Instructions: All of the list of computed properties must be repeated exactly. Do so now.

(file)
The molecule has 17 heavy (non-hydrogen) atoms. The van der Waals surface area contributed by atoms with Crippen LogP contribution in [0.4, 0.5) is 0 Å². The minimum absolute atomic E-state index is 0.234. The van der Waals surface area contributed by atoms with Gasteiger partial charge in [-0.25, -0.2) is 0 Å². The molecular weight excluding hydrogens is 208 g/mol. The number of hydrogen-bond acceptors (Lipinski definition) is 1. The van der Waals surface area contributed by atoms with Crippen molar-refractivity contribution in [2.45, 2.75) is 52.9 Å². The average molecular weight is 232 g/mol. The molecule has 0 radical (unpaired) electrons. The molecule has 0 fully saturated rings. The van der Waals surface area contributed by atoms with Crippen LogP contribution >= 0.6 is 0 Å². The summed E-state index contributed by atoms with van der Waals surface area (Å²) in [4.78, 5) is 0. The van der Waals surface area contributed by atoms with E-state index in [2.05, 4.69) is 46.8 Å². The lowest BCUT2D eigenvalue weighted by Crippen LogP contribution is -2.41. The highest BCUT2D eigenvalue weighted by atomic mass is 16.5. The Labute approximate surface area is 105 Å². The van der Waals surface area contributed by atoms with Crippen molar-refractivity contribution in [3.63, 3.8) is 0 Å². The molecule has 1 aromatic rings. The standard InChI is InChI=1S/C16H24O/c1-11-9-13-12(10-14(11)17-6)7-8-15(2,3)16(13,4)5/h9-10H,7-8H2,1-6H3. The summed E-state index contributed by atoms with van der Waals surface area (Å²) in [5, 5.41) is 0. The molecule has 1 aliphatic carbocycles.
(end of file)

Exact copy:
The molecule has 17 heavy (non-hydrogen) atoms. The van der Waals surface area contributed by atoms with Crippen LogP contribution in [0.4, 0.5) is 0 Å². The minimum absolute atomic E-state index is 0.234. The van der Waals surface area contributed by atoms with Gasteiger partial charge in [-0.25, -0.2) is 0 Å². The molecular weight excluding hydrogens is 208 g/mol. The number of hydrogen-bond acceptors (Lipinski definition) is 1. The van der Waals surface area contributed by atoms with Crippen molar-refractivity contribution in [2.45, 2.75) is 52.9 Å². The average molecular weight is 232 g/mol. The molecule has 0 radical (unpaired) electrons. The molecule has 0 fully saturated rings. The van der Waals surface area contributed by atoms with Crippen LogP contribution >= 0.6 is 0 Å². The summed E-state index contributed by atoms with van der Waals surface area (Å²) in [4.78, 5) is 0. The van der Waals surface area contributed by atoms with E-state index in [2.05, 4.69) is 46.8 Å². The lowest BCUT2D eigenvalue weighted by Crippen LogP contribution is -2.41. The highest BCUT2D eigenvalue weighted by atomic mass is 16.5. The Labute approximate surface area is 105 Å². The van der Waals surface area contributed by atoms with Crippen molar-refractivity contribution in [3.63, 3.8) is 0 Å². The molecule has 1 aromatic rings. The standard InChI is InChI=1S/C16H24O/c1-11-9-13-12(10-14(11)17-6)7-8-15(2,3)16(13,4)5/h9-10H,7-8H2,1-6H3. The summed E-state index contributed by atoms with van der Waals surface area (Å²) in [5, 5.41) is 0. The molecule has 1 aliphatic carbocycles.